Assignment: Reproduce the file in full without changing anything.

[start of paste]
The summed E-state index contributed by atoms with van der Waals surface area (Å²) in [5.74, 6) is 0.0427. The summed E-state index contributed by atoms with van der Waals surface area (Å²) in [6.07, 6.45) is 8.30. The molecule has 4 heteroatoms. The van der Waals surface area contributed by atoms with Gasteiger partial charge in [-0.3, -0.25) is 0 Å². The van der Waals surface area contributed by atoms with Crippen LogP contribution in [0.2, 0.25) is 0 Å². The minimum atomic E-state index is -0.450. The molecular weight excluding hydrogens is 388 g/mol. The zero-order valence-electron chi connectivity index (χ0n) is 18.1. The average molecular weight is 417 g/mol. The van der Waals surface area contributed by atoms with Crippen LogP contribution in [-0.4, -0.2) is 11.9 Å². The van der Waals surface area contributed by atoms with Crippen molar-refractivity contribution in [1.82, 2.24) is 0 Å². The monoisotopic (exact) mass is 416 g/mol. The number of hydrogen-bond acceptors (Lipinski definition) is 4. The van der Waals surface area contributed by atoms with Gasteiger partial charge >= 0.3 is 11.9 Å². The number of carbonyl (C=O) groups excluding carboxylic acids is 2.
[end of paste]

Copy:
The summed E-state index contributed by atoms with van der Waals surface area (Å²) in [5.74, 6) is 0.0427. The summed E-state index contributed by atoms with van der Waals surface area (Å²) in [6.07, 6.45) is 8.30. The molecule has 4 heteroatoms. The van der Waals surface area contributed by atoms with Gasteiger partial charge in [-0.3, -0.25) is 0 Å². The van der Waals surface area contributed by atoms with Crippen LogP contribution in [0.2, 0.25) is 0 Å². The minimum atomic E-state index is -0.450. The molecular weight excluding hydrogens is 388 g/mol. The zero-order valence-electron chi connectivity index (χ0n) is 18.1. The average molecular weight is 417 g/mol. The van der Waals surface area contributed by atoms with Crippen LogP contribution in [-0.4, -0.2) is 11.9 Å². The van der Waals surface area contributed by atoms with Crippen molar-refractivity contribution in [1.82, 2.24) is 0 Å². The monoisotopic (exact) mass is 416 g/mol. The number of hydrogen-bond acceptors (Lipinski definition) is 4. The van der Waals surface area contributed by atoms with Gasteiger partial charge >= 0.3 is 11.9 Å². The number of carbonyl (C=O) groups excluding carboxylic acids is 2.